March 11, 2013

Creative - A Home Page Study

For decades, it's been understood that creative (how we present merchandise to a customer) is worth +/- 10% to the sales potential of a business.  We identify this fact by testing different creative treatments, then by measuring response/conversion - we know there is considerable truth to this statement.  

Notice that this style of measurement is "short-term" in nature.  In other words, the impact of creative is +/- 10% in the short term.  What is the impact, long-term?  That's something few people measure.

That's something that many people should measure.

I will offer you a hypothesis, my hypothesis:
  • The creative treatment you employ has a +/- 10% impact on the short-term value of your business, and has a +/- 50% (or larger) impact on the long-term health of your business.
This is a hypothesis, because I don't have the data to prove my hypothesis.

But I do have information that is compelling.  This week, I'm going to share some of the compelling differences in creative, and associate the compelling differences with our Judy / Jennifer / Jasmine framework.

Let's start with an example.  This is the home page of QVC, as of the evening of March 8.

Which audience purchases from QVC?
  1. Judy - Average Age = 60.
  2. Jennifer - Average Age = 44.
  3. Jasmine - Average Age = 28.
  4. Jadyn - Average Age = 12.

Carefully study the creative treatment used on the home page.  Look at all the "stuff" presented to Judy on this page.  Yes, there's a story here "A Clean Start", but, wow, QVC doesn't want you to leave the home page.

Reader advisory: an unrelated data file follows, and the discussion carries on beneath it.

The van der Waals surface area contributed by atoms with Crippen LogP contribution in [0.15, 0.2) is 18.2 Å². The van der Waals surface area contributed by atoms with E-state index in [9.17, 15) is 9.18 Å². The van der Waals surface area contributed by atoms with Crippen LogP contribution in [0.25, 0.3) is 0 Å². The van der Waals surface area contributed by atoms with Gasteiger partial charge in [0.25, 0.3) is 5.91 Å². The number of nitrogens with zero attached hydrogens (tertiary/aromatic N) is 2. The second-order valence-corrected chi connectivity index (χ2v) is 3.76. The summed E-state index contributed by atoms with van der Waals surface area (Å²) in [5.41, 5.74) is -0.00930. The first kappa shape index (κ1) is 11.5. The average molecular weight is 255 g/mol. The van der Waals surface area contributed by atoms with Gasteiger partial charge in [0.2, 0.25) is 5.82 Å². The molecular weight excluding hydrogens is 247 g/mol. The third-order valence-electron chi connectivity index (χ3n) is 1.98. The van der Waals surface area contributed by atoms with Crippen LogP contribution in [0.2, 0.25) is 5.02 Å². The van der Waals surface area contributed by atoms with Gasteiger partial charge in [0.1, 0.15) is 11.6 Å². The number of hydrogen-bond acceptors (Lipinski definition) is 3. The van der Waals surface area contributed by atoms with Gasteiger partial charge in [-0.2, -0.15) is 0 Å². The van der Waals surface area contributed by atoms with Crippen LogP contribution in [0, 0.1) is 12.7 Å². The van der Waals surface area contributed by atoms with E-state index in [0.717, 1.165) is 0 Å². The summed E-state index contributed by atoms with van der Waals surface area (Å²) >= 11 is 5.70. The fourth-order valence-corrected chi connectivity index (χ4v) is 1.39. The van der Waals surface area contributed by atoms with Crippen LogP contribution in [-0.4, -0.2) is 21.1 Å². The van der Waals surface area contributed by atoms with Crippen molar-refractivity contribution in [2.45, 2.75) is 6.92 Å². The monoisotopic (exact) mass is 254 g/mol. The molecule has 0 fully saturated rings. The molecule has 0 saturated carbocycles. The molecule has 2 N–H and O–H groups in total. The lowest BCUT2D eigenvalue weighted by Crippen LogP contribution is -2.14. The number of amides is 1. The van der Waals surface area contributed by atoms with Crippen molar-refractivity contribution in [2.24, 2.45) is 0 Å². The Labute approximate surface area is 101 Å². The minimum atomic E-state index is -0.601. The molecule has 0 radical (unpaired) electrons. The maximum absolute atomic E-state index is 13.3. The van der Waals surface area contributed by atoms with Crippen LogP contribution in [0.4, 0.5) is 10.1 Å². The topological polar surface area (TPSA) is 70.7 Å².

Here's Footsmart ... another Judy-centric business, according to Quantcast (click here).

Again, there's a theme ... but from the home page, there's a desire to get you to whatever you want, without any waste of time.

If you are +/- 60 years old, go find your favorite brand, and look at the presentation of merchandise on the home page.  You're likely to find similarities to this style of presentation. And if you look at the websites preferred by younger generations, you'll see a different style of presentation.

For instance, here's Zappos (Quantcast says Zappos is preferred by 25-54 year olds, the average, of course, would be Jennifer).

We've got four stories being shared instead of three (not that that matters much), but the presentation is a bit cleaner above the fold - and there is the focus on free shipping and free returns (which, you'll find, is frequently aligned with websites that appeal to Jennifer - take a look for yourselves).

You'll find that Judy-centric websites are drill-down focused, less story-oriented, and are more likely to increase the assortment on the home page.  As you move from Judy to Jennifer, you start to see the introduction of stories - still easy to get around, but the creative presentation is more story oriented.

Tomorrow, we'll continue our discussion.

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